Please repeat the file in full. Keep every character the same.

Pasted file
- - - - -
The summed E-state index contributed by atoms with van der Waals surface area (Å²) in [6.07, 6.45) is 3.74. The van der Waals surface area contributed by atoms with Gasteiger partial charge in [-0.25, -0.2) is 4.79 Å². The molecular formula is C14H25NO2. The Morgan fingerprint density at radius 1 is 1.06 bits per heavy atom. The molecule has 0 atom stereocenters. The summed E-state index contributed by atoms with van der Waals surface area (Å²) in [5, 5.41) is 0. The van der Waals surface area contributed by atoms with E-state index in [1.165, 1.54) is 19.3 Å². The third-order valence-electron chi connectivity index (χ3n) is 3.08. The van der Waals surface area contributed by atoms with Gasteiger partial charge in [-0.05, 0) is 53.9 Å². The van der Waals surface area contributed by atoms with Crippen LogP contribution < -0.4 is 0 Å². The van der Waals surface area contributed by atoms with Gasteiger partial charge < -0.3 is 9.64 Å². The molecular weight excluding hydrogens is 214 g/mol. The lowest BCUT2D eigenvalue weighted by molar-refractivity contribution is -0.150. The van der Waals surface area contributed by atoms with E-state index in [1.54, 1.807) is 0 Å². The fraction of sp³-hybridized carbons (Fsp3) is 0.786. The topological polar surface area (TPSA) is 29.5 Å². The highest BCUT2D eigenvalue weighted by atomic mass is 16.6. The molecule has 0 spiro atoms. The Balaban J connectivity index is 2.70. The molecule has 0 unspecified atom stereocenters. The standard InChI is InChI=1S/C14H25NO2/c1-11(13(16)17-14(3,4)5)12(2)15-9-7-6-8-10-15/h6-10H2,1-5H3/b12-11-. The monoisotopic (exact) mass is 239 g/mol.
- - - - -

The summed E-state index contributed by atoms with van der Waals surface area (Å²) in [6.07, 6.45) is 3.74. The van der Waals surface area contributed by atoms with Gasteiger partial charge in [-0.25, -0.2) is 4.79 Å². The molecular formula is C14H25NO2. The Morgan fingerprint density at radius 1 is 1.06 bits per heavy atom. The molecule has 0 atom stereocenters. The summed E-state index contributed by atoms with van der Waals surface area (Å²) in [5, 5.41) is 0. The van der Waals surface area contributed by atoms with E-state index in [1.165, 1.54) is 19.3 Å². The third-order valence-electron chi connectivity index (χ3n) is 3.08. The van der Waals surface area contributed by atoms with Gasteiger partial charge in [-0.05, 0) is 53.9 Å². The van der Waals surface area contributed by atoms with Crippen LogP contribution < -0.4 is 0 Å². The van der Waals surface area contributed by atoms with Gasteiger partial charge < -0.3 is 9.64 Å². The molecular weight excluding hydrogens is 214 g/mol. The lowest BCUT2D eigenvalue weighted by molar-refractivity contribution is -0.150. The van der Waals surface area contributed by atoms with E-state index in [1.54, 1.807) is 0 Å². The fraction of sp³-hybridized carbons (Fsp3) is 0.786. The topological polar surface area (TPSA) is 29.5 Å². The highest BCUT2D eigenvalue weighted by atomic mass is 16.6. The molecule has 0 spiro atoms. The Balaban J connectivity index is 2.70. The molecule has 0 unspecified atom stereocenters. The standard InChI is InChI=1S/C14H25NO2/c1-11(13(16)17-14(3,4)5)12(2)15-9-7-6-8-10-15/h6-10H2,1-5H3/b12-11-. The monoisotopic (exact) mass is 239 g/mol.